Delaware: A Little State with a Big History
Delaware is the second smallest state in the Union, but as the first state, it has a rich history.
By: Kelli Ballard | November 19, 2019 | 426 Words
Delaware was the first state to ratify the Constitution in 1787, making it the first state in the new Union. It is the second smallest state in America and has only three counties: New Castle, Kent, and Sussex. All three were established by 1682. Despite its small size, it still has a rich history that earned it a few nicknames such as First State (for obvious reasons), Diamond State, and Small Wonder.
In 1609, Henry Hudson explored the area while looking for a passageway to China, but he didn’t stay long. A year later, Sir Samuel Argall accidentally found the Delaware Bay after a storm knocked him off course. He named the land in honor of the governor of Virginia, De La Warr.
The Dutch were the first Europeans to settle in the area in 1631. The group’s settlement, called Zwaanendael (Valley of Swans), was located near the present town of Lewes. The following year, in 1632, Captain David Pieterszen de Vries sailed into the area and discovered the Dutch settlers had been killed by the local Native Americans and their buildings burned.
The land was then settled by the Swedish in 1638. They built the first permanent settlement at Fort Christian, now known as Wilmington, the largest city in Delaware. The land changed hands between the Dutch and the English over the next few decades. In 1655, the Dutch had possession and the area became part of New Netherland. However, in 1664, a British fleet came into the area, conquered it, and named it New York. In 1682, Delaware became part of the Pennsylvania colony and was known as the “Lower Counties on the Delaware.”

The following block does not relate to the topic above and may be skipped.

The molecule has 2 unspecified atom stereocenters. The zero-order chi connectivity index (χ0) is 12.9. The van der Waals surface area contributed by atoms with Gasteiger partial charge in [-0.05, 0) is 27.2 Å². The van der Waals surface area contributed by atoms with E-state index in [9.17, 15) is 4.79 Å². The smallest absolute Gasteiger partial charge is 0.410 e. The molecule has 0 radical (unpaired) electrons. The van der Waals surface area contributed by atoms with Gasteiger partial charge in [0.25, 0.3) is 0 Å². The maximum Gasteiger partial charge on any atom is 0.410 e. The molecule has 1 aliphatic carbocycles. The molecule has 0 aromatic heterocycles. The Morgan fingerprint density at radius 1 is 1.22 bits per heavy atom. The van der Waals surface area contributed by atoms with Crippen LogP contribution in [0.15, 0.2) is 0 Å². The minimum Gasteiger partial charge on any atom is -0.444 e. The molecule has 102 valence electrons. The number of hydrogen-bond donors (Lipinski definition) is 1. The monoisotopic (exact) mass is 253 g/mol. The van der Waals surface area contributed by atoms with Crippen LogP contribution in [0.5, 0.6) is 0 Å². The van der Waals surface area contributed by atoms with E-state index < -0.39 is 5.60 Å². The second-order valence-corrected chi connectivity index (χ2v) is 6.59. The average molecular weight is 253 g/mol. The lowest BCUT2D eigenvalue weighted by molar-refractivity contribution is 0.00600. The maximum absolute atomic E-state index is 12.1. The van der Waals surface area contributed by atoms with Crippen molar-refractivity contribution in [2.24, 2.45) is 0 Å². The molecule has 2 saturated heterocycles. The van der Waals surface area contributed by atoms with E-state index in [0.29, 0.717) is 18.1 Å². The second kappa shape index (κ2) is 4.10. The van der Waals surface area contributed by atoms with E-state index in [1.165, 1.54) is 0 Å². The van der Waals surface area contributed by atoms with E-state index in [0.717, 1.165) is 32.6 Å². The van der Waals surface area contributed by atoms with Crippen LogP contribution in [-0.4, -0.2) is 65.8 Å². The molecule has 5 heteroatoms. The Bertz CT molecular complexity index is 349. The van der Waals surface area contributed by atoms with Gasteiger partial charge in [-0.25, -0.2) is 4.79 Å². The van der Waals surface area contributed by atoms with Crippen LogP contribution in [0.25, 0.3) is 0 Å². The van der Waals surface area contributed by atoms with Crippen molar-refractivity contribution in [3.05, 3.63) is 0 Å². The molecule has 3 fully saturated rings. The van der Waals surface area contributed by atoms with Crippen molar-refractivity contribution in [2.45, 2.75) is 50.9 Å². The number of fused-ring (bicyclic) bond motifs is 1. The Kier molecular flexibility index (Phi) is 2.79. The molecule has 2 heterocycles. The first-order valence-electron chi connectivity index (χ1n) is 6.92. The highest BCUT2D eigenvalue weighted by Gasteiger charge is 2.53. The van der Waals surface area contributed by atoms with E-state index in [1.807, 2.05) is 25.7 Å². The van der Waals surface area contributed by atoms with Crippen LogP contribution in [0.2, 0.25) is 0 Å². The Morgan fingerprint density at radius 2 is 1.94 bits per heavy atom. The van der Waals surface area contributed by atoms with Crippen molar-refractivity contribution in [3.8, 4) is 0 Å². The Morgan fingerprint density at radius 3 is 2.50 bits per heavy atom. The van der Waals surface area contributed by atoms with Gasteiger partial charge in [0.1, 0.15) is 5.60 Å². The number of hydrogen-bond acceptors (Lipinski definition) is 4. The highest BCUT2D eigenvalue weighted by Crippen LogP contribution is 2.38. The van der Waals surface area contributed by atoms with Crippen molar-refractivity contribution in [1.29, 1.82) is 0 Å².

The American Revolutionary War changed a lot for the small state. When the conflict began in 1775, the people were not sure if they wanted to risk splitting from England. Even the delegates were split on the notion; two in favor of seeking independence and one against it. In 1776, when it was time to vote for the Declaration of Independence, delegate Caesar Rodney knew his vote would be instrumental. The night before the vote was to take place, he was in the city of Dover and rode 70 miles at night through a thunderstorm just so that he could reach Philadelphia and place his vote in favor of declaring independence.
Although Delaware was not a hot spot for battles during the Revolutionary War, many Delawareans served as soldiers in the Continental Army. They were known as fierce fighters and earned the nickname “Blue Hen Chicks” after the blue-feathered fighting gamebird. Later, the Blue Hen became the state bird.